Fabrizio del Wrongo writes:
Edgar Rice Burroughs (1912):
To Jane the strange apparition of this god-like man was as wine to sick nerves.
From the description which Clayton and her father and Mr. Philander had given her, she knew that it must be the same wonderful creature who had saved them, and she saw in him only a protector and a friend.
But as Terkoz pushed her roughly aside to meet Tarzan’s charge, and she saw the great proportions of the ape and the mighty muscles and the fierce fangs, her heart quailed. How could any vanquish such a mighty antagonist?
Like two charging bulls they came together, and like two wolves sought each other’s throat. Against the long canines of the ape was pitted the thin blade of the man’s knife.
Jane–her lithe, young form flattened against the trunk of a great tree, her hands tight pressed against her rising and falling bosom, and her eyes wide with mingled horror, fascination, fear, and admiration–watched the primordial ape battle with the primeval man for possession of a woman–for her.
As the great muscles of the man’s back and shoulders knotted beneath the tension of his efforts, and the huge biceps and forearm held at bay those mighty tusks, the veil of centuries of civilization and culture was swept from the blurred vision of the Baltimore girl.
When the long knife drank deep a dozen times of Terkoz’ heart’s blood, and the great carcass rolled lifeless upon the ground, it was a primeval woman who sprang forward with outstretched arms toward the primeval man who had fought for her and won her.
He did what no red-blooded man needs lessons in doing. He took his woman in his arms and smothered her upturned, panting lips with kisses.
For a moment Jane lay there with half-closed eyes. For a moment–the first in her young life–she knew the meaning of love.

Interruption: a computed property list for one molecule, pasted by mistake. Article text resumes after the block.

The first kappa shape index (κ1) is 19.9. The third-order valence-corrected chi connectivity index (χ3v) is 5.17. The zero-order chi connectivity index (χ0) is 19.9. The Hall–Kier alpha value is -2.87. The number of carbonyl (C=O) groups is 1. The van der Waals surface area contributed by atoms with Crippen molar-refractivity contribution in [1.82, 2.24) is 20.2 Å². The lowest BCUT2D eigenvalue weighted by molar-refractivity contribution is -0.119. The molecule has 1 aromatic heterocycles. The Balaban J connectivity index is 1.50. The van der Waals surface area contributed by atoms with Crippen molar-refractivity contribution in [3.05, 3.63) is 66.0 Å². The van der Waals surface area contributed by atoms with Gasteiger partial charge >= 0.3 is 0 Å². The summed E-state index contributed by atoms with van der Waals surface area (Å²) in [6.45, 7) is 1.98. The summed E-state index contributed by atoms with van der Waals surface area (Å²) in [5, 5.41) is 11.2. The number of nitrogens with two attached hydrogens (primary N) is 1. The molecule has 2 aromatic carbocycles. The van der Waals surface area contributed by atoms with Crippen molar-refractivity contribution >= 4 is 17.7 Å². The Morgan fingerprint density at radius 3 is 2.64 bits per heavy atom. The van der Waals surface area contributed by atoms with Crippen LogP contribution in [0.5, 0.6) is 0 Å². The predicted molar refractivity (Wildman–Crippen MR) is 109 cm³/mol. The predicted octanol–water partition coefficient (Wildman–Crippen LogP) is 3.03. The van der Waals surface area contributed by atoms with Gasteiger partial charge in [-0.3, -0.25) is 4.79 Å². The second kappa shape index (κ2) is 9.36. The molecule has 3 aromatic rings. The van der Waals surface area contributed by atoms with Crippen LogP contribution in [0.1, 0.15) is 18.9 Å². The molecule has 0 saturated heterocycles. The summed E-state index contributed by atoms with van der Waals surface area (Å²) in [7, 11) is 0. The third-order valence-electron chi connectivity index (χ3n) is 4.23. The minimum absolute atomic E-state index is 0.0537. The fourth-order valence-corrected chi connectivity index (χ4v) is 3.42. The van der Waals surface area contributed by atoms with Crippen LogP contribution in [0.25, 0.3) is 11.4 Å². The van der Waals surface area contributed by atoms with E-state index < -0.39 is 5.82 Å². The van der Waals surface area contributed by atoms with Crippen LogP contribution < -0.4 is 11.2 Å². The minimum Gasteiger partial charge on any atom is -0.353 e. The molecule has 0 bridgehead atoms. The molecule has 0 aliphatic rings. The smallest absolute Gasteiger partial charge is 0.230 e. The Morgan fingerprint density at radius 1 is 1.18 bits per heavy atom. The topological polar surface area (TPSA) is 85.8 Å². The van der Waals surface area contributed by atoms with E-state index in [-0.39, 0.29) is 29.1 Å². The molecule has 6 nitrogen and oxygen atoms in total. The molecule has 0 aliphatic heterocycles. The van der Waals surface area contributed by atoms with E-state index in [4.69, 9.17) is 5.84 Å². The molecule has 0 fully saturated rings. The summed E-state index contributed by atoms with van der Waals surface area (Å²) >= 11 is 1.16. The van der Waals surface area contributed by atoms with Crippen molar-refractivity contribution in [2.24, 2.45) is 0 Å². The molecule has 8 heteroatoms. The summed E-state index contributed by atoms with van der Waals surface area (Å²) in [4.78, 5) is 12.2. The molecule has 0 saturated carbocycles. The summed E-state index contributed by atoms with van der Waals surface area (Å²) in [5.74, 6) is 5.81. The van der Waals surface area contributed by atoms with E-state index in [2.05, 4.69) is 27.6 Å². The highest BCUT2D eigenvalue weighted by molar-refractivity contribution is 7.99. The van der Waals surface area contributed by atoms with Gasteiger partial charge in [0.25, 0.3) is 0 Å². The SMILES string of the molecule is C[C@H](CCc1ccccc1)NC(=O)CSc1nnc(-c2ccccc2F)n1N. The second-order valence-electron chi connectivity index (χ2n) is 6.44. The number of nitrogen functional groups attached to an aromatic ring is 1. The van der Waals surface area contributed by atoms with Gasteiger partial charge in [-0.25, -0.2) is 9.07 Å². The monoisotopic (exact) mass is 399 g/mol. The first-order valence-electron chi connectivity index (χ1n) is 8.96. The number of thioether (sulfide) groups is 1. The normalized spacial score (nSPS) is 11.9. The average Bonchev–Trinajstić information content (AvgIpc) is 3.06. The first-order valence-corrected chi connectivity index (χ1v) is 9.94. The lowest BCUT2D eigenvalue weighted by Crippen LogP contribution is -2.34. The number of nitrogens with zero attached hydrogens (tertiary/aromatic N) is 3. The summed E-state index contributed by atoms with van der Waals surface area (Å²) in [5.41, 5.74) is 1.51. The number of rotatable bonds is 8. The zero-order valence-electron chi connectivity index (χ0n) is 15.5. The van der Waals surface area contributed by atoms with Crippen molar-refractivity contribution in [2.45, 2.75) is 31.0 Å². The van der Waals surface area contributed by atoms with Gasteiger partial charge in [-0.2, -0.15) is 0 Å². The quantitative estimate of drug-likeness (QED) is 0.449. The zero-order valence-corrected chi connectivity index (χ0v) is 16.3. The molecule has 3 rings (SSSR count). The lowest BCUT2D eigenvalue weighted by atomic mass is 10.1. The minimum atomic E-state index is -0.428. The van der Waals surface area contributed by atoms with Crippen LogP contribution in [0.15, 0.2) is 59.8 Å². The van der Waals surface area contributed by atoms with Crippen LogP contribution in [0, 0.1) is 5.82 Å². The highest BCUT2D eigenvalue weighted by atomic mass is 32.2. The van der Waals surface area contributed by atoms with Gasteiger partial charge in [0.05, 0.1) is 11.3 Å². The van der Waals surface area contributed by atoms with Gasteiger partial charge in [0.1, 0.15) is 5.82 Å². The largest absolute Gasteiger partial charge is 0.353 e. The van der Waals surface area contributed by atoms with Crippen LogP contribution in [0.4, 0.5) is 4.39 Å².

But as suddenly as the veil had been withdrawn it dropped again, and an outraged conscience suffused her face with its scarlet mantle, and a mortified woman thrust Tarzan of the Apes from her and buried her face in her hands.
Tarzan had been surprised when he had found the girl he had learned to love after a vague and abstract manner a willing prisoner in his arms. Now he was surprised that she repulsed him.
He came close to her once more and took hold of her arm. She turned upon him like a tigress, striking his great breast with her tiny hands.
Tarzan could not understand it.
A moment ago and it had been his intention to hasten Jane back to her people, but that little moment was lost now in the dim and distant past of things which were but can never be again, and with it the good intentions had gone to join the impossible.
Since then Tarzan of the Apes had felt a warm, lithe form close pressed to his. Hot, sweet breath against his cheek and mouth had fanned a new flame to life within his breast, and perfect lips had clung to his in burning kisses that had seared a deep brand into his soul–a brand which marked a new Tarzan.
Again he laid his hand upon her arm. Again she repulsed him. And then Tarzan of the Apes did just what his first ancestor would have done.
He took his woman in his arms and carried her into the jungle.
Frank Frazetta (c. 1970s):